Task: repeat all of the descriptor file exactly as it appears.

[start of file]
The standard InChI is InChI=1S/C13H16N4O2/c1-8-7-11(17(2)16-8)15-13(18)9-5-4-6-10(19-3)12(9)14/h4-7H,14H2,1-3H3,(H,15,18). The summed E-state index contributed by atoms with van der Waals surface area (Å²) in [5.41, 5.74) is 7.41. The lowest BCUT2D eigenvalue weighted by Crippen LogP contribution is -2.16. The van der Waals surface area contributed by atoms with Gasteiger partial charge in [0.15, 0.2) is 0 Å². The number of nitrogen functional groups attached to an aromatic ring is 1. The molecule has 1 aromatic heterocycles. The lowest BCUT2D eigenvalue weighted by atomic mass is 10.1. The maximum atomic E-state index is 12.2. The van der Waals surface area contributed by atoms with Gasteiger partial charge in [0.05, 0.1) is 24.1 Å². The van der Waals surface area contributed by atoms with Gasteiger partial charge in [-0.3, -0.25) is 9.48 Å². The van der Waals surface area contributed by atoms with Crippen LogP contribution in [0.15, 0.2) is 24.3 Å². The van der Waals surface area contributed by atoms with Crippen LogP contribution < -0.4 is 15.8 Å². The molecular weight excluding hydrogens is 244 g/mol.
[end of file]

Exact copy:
The standard InChI is InChI=1S/C13H16N4O2/c1-8-7-11(17(2)16-8)15-13(18)9-5-4-6-10(19-3)12(9)14/h4-7H,14H2,1-3H3,(H,15,18). The summed E-state index contributed by atoms with van der Waals surface area (Å²) in [5.41, 5.74) is 7.41. The lowest BCUT2D eigenvalue weighted by Crippen LogP contribution is -2.16. The van der Waals surface area contributed by atoms with Gasteiger partial charge in [0.15, 0.2) is 0 Å². The number of nitrogen functional groups attached to an aromatic ring is 1. The molecule has 1 aromatic heterocycles. The lowest BCUT2D eigenvalue weighted by atomic mass is 10.1. The maximum atomic E-state index is 12.2. The van der Waals surface area contributed by atoms with Gasteiger partial charge in [0.05, 0.1) is 24.1 Å². The van der Waals surface area contributed by atoms with Gasteiger partial charge in [-0.3, -0.25) is 9.48 Å². The van der Waals surface area contributed by atoms with Crippen LogP contribution in [0.15, 0.2) is 24.3 Å². The van der Waals surface area contributed by atoms with Crippen LogP contribution < -0.4 is 15.8 Å². The molecular weight excluding hydrogens is 244 g/mol.